The upshot of all of this is that I am not an expert on either theropod skulls or papier mache, and if a doofus like me can do this well the first time out, you can probably do as well or better yourself. And it’s cheap, messy fun. Highly recommended.
April 24, 2013
A while back, I posted about a squirrel mandible that I’d acquired, and how ridiculously huge its incisor was.
In that post, I rather naively said “the tooth literally could not be any bigger”.
What a fool I was.
As you can see, the incisor goes back almost to the posterior margin of the jaw, and in total is significantly longer than the jaw that contains it. Gotta admit, I am impressed.
Get across to Ian’s blog for the details!
April 19, 2013
Up top there is a commercially obtained
cast sculpture of a thumb claw of Megaraptor. Down below is an unpainted urethane cast of one of my favorite inanimate objects in the universe: OMNH 780, a thumb claw of Saurophaganax. I dunno how much of the Megaraptor claw is real [none, it turns out, but it's based on a true story]; certainly the cast is faithful enough to record some tool-marks in the rugose part near the base. But I know how much of OMNH 780 is legit, and that is all of it. I would have put in a photo of the actual specimen but irritatingly I forgot to take any during my recent visit, and I didn’t have the Megaraptor claw back then anyway. Hopefully I’ll get back to the OMNH this summer, and then it is ON.
The kaiju-loving fanboys of CarnivoraForum undoubtedly want to know how these two compare. Well, much to my disappointment, the Megaraptor claw is a shade longer (28.7 cm max straight-line distance) than the Saurophaganax claw (26.3 cm). But the Saurophaganax claw is about twice as thick and way more robust, and the flexor tubercle which anchored the tendon that powered the claw’s movement is friggin’ immense. It’s like pitting an NBA forward against an NFL linebacker: one is a little taller, but the other one will pound you like a tent stake.
If anyone’s wondering, these claws are both waaay shorter than those of Therizinosaurus (half a meter and up), which still holds the longest-claws-of-anything-ever title. The problem for fans of excessive violence is that Therizinosaurus probably wasn’t doing terribly exciting things with its claws–grooming its feathers, making veggie kabobs, and scratching its ample behind, most likely.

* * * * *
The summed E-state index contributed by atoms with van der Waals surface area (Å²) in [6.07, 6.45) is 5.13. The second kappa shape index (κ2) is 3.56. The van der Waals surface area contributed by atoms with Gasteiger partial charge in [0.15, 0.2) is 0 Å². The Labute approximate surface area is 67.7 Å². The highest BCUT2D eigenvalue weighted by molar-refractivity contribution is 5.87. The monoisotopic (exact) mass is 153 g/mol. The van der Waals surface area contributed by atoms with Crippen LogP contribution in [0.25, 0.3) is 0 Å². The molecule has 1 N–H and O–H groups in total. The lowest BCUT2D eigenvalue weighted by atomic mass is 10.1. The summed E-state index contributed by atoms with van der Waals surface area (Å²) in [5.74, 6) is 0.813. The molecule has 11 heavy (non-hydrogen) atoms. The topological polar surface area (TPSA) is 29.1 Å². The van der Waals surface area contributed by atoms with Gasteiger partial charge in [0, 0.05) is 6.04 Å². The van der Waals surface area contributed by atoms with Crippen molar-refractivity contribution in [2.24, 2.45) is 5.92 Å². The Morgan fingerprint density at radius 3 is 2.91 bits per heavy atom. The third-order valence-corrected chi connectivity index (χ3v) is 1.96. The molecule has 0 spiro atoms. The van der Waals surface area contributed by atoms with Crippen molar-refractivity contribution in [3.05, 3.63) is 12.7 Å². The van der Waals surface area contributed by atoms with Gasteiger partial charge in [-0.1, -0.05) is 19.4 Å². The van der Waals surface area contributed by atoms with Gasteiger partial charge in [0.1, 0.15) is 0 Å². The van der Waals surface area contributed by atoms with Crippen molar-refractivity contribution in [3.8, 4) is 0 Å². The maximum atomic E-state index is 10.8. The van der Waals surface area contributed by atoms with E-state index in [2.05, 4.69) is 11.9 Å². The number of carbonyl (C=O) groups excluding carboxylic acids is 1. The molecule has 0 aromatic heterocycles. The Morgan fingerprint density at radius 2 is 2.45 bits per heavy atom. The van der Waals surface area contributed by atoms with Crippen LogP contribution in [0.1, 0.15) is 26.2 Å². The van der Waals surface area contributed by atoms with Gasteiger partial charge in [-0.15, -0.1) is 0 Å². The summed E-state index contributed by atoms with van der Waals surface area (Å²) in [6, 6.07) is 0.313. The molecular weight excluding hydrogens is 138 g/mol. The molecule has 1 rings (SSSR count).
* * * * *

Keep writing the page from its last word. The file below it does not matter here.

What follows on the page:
The same was not true for Saurophaganax, which the unbelievers call Allosaurus maximus, a red-blooded all American murder machine with a triple PhD in kicking your ass. When it wasn’t drinking camptosaur blood straight from the jugular, it was eating mud-mired diplodocids butt first while they were still alive. And what about those rumors that Saurophaganax was completely feathered in $100 bills, or that it was the direct linear ancestor of Charles Bronson and Steven McQueen? It’s probably too soon to say, since I just made them up, but I’ll bet your mind is blown nonetheless.
How dangerous was Saurophaganax? Let me put it this way: it’s still dangerous. Thanks to the high concentration of heavy elements in Morrison dinosaur bones, you’re supposed to air out the specimen cabinets before you start working so the radon can escape. Otherwise you might breathe in freakin’ radioactive gas and get cancer (in contrast to some “facts” in the previous paragraph, this is actually true). That’s right, Saurophaganax can kill you, just by lying around in a drawer. After 145 million years, it’s still reaping souls for Hades. By god, that’s giving them what for!
In short, the thumb claw of Saurophaganax is the most impressive instrument of dinosaurian destruction I’ve yet laid eyes on. If you want to see it in context, check out the mounted skeleton at the Oklahoma Museum of Natural History in Norman.
While we were there, I took a lot of photos in the excellent Cambridge University Museum of Zoology, which was just across the courtyard from the lecture theatre where the scientific sessions were held.
In light of the recent discussion here on how many cervical vertebrae giraffes have (spoiler: seven), I thought it would be good to air the sloth photos, since the two genera of sloths constitute 66% of all the mammals have that a cervical count other than seven. (The third is the manatee Trichechus, with six cervicals.)